Monday, September 08, 2008

One Day in the Life of Ivan Denisovich

Päivä Ivan Denisovitshin elämässä / En dag i Ivan Denisovitsj' liv. GB/NO 1970. PC: Group W Films LLC / Leontes / Norsk Film. P+D: Caspar Wrede. SC: Ronald Harwood - based on the novella Один день Ивана Денисовича (1962) by Aleksandr Solzhenitsyn. DP: Sven Nykvist - Eastmancolor. Starring Tom Courtenay (Ivan Denisovich Shukhov). Original in English. 105 min. Print without subtitles. Memorial screening of Aleksandr Solzhenitsyn (1918-2008) in the presence of the Wrede family in Cinema Orion, Helsinki, 8 September 2008. - A fine print with colour intact. - The film had no premiere in Finland, as it was banned during the Cold War. - I revisited the first reel of the film. It shows the morning of the day in the grim Stalinist concentration camp after WWII, Ivan Denisovich's sickness, the appalling food. - I remember first having read Solzhenitsyn at the age of 16 in 1971, it was The First Circle. Solzhenitsyn's books had been published so far in the most prestigious books series, the Yellow Library of the Tammi company. Reading Solzhenitsyn was very moving, but I knew about the Gulag already from other books, even from left-wing memoirs, and the theme was well represented in the media, particularly in the main newspaper Helsingin Sanomat. The banning of the film was ludicrous, an insult to the liberty of freedom and it certainly contributed to a general hatred of the Soviet Union. - In the 1970s Solzhenitsyn's most famous book, The Gulag Archipelago, was not published in Finnish by Tammi but by Wahlström & Widstrand in Stockholm (the first volume) and Kustannuspiste in Tampere (the rest). It was easily available in Finland. - It has been stated that Solzhenitsyn's books contributed decisively to the collapse of the Soviet Union. Certainly so, but as Solzhenitsyn's books focused on the crimes of the Stalin era, also officially condemned by the USSR, one might add that the persecution, banning and exile of Solzhenitsyn weighed even more. - The noble Wrede family dates to 13th century Germany, and since the 17th century it has been prominent in Finland. - The age of political bans of films in Finland ended with the glasnost of the USSR in the 1980s. Finnish film censorship was abolished in 2001.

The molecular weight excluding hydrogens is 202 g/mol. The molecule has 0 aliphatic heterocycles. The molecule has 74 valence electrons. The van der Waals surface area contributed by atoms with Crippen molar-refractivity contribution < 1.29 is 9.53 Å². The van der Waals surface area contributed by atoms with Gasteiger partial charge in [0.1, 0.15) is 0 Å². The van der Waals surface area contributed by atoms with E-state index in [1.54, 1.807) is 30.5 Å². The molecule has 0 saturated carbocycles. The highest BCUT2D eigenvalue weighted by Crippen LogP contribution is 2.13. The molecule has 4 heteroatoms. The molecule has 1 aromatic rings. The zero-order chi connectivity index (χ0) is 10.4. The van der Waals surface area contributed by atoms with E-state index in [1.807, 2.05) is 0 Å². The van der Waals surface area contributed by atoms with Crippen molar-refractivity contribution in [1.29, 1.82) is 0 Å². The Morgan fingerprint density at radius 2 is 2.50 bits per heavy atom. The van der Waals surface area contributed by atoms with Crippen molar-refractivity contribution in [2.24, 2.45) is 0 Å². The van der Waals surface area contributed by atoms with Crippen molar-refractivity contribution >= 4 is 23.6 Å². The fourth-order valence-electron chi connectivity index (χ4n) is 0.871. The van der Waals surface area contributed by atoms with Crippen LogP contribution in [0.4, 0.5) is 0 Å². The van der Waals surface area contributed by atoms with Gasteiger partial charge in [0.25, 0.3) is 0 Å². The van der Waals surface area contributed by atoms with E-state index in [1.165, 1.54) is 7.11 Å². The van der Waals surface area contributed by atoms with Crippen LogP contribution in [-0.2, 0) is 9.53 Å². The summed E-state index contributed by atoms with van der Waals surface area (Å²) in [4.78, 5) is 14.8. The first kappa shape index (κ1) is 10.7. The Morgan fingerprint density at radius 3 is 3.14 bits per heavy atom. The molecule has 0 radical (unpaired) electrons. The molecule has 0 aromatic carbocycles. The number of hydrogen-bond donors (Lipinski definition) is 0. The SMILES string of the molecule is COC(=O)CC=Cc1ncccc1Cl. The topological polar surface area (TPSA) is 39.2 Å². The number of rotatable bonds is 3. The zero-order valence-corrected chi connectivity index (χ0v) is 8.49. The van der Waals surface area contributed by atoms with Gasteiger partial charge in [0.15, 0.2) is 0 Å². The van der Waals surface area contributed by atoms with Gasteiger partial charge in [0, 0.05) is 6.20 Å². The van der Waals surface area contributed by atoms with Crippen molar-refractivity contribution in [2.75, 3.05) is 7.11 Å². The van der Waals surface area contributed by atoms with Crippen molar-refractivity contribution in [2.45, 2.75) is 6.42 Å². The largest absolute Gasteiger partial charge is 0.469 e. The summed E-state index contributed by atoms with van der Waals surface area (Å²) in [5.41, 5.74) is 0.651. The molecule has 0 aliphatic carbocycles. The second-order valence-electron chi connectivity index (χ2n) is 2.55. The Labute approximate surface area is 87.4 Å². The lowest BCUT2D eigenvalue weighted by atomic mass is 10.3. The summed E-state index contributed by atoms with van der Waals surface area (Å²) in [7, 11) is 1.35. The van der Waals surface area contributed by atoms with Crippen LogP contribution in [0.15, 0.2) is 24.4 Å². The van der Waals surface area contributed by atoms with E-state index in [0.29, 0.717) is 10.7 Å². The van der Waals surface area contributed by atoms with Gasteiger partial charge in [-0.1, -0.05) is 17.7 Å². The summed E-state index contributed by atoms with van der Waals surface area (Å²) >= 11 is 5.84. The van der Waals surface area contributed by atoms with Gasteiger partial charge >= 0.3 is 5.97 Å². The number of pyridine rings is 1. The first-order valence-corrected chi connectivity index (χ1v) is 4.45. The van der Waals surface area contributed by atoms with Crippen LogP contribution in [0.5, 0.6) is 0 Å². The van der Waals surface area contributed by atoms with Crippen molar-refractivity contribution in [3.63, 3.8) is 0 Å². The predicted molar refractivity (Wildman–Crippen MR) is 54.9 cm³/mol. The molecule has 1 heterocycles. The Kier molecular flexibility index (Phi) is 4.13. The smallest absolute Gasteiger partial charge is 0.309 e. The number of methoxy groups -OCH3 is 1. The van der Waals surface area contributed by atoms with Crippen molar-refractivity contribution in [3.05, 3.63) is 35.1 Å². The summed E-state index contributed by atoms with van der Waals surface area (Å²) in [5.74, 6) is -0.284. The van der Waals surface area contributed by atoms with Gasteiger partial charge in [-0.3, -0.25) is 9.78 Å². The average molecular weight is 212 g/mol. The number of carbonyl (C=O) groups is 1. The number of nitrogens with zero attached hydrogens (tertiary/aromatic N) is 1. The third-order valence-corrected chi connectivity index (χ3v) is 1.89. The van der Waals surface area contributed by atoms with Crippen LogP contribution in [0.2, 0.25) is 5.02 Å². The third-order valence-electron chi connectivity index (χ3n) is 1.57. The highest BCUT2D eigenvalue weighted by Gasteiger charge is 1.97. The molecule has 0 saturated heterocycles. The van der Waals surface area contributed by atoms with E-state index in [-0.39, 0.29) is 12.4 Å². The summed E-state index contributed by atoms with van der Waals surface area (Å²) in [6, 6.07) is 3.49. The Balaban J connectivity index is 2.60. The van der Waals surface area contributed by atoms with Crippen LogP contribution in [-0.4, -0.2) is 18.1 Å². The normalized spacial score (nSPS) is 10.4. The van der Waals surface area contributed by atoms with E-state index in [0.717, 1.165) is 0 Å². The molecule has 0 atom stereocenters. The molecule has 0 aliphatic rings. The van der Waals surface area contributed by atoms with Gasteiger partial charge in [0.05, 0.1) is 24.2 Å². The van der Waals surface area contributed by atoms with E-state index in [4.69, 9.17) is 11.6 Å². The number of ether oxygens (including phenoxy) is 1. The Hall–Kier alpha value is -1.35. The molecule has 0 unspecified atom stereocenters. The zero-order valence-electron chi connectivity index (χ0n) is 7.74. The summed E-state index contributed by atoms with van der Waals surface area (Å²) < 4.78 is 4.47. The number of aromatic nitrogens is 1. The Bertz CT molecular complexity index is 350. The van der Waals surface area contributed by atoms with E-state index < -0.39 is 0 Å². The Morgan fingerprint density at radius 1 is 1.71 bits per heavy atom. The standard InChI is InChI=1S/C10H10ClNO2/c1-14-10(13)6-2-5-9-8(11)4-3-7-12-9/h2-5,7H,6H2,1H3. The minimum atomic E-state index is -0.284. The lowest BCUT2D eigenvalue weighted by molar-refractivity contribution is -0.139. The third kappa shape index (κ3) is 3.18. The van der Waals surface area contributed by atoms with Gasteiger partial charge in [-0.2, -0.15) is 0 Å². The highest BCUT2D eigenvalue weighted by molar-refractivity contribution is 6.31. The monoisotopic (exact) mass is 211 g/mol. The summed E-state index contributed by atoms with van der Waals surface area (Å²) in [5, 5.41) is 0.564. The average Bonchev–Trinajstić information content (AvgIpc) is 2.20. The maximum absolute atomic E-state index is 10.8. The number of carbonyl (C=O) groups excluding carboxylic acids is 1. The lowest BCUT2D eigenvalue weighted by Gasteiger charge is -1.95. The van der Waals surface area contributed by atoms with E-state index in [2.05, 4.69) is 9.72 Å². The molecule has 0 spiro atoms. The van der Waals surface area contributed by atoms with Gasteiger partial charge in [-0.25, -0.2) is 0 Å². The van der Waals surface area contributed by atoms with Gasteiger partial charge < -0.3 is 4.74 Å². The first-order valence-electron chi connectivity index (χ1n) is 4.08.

2 comments:

Akira said...

I'd like to hear more about Finnish bans on movies like this.

You know, if I told someone that Finland stopped banning anti-communist movies at the time of glasnost, they'd probably think, "This idiot thinks Finland was in the USSR!"

So much for the myth of "The Brave Finns Standing Up To The Soviets."

BTW, the Soviets didn't criticize communism/gulags etc. They excused it all as "Stalinist excesses." Solzhenytsin was banned and exiled for identifying Lenin and communism and the Communist Party as evil. I read an interview where he said the communists after Stalin tried to blame all problems on Stalin, and one of his missions was to show that the Stalin just took advantage of the rot that was already there before Stalin took over.

Akira said...

One of my favorite books, and movies.

I wish Sol. had written more short novels.

In a similar vein, Nabakov's Pnin is perhaps his bst an most modest book.

I guess Russians love to write "The Great Russian Novel About Life And Death And Everything!"